One day in the near future, I hope individuals living with hydrocephalus no longer feel isolated and as though there are no answers to their questions.  I hope they are able to locate patients facing similar situations, share their stories, and connect with life-saving clinical research.  To bring these hopes to fruition, it is time for us to collectively endeavor to make a hydrocephalus registry a reality.

Updated from a speech given by Dr. Abhay Moghekar, Research Director of the Cerebral Fluid Center in the Department of Neurology at Johns Hopkins Medicine and a member of our Medical Advisory Board, at the briefing of the Congressional Pediatric and Adult Hydrocephalus Caucus in May 2016.

Get Involved!

  • Congressional passage of the 21st Century Cures legislation is one way to make that happen. Join the Research!America #CuresNOW campaign. Share your story with your member of Congress. Encourage them to pass this important piece of legislation. JOIN NOW
  • Attend the Rally for Medical Research on September  22nd in Washington, DC, and share your story on Capitol Hill. LEARN MORE
  • Write your Representative and ask them to co-sponsor H.R.2313 Advancing Research for Hydrocephalus Act. If they have signed on as a co-sponsor, write them and thank them! TAKE ACTION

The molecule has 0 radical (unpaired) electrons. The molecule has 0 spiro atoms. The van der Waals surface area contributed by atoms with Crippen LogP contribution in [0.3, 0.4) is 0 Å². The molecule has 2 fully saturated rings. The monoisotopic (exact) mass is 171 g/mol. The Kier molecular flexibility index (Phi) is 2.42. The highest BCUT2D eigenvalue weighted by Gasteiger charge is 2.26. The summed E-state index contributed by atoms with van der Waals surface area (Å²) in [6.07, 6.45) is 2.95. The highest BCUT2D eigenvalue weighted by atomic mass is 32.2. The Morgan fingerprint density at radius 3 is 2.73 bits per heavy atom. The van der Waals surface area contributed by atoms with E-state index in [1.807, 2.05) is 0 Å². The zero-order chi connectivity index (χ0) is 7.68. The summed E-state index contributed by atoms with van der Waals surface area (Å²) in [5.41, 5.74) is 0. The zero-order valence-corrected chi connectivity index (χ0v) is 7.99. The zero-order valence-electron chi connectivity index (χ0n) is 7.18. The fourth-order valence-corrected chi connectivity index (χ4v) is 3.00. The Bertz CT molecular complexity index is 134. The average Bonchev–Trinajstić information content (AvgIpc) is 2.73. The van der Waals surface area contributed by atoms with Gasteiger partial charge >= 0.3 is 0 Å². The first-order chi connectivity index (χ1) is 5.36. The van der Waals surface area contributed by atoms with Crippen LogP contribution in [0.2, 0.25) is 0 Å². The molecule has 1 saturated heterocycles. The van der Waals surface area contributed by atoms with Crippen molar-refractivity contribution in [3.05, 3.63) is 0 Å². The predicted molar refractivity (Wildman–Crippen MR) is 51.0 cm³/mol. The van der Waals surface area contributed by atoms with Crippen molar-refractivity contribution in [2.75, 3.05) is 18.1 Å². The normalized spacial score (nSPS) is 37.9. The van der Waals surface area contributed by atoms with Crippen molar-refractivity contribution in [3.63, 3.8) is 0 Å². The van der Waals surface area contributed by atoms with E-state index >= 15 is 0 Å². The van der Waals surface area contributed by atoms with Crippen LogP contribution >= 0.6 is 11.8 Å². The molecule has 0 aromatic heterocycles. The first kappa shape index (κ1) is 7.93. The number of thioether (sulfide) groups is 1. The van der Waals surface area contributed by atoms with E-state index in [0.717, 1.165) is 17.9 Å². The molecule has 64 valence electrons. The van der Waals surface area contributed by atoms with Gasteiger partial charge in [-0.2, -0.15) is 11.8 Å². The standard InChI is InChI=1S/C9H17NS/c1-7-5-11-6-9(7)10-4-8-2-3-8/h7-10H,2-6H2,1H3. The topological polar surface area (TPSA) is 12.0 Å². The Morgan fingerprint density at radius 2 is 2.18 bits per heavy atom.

4 Comments for : A National Registry Would Shed Life-Saving Light on Hydrocephalus
    • David Wildman
    • September 9, 2016

    I have Hydrocephalus , since !974 My first shunt operation was at The University Of Chicago. I have had to have sixty nine revision.

    • Audrey Obach
    • August 29, 2016

    My name is Audrey Obach. When I was born I had hydrocephalus. I had a shunt surgery at 8 mos of age. I have never had a revision and I am 58 yrs old now. I had regular EEG’s when I was younger but no follow up since I became a teenager. |For a time I had epilepsy,grand mal siezures for which I was on Phenobarb but, by the time I was a teenager I had no more.

  1. Reply

    I am 52 years old and have hydrocephalus. It was diagnosed when I was 28 and it is NOT shunted (as the neurosurgeons said that it would NOT be a good idea)—-Are there any promising cures yet for this?

    • Sarah Clark
    • August 9, 2016

    Diagnosed in 1976 at the age of 10. Treated with 2 peritoneal shunts. Mild ADD, mild siezure disorder, undercontrol with meds.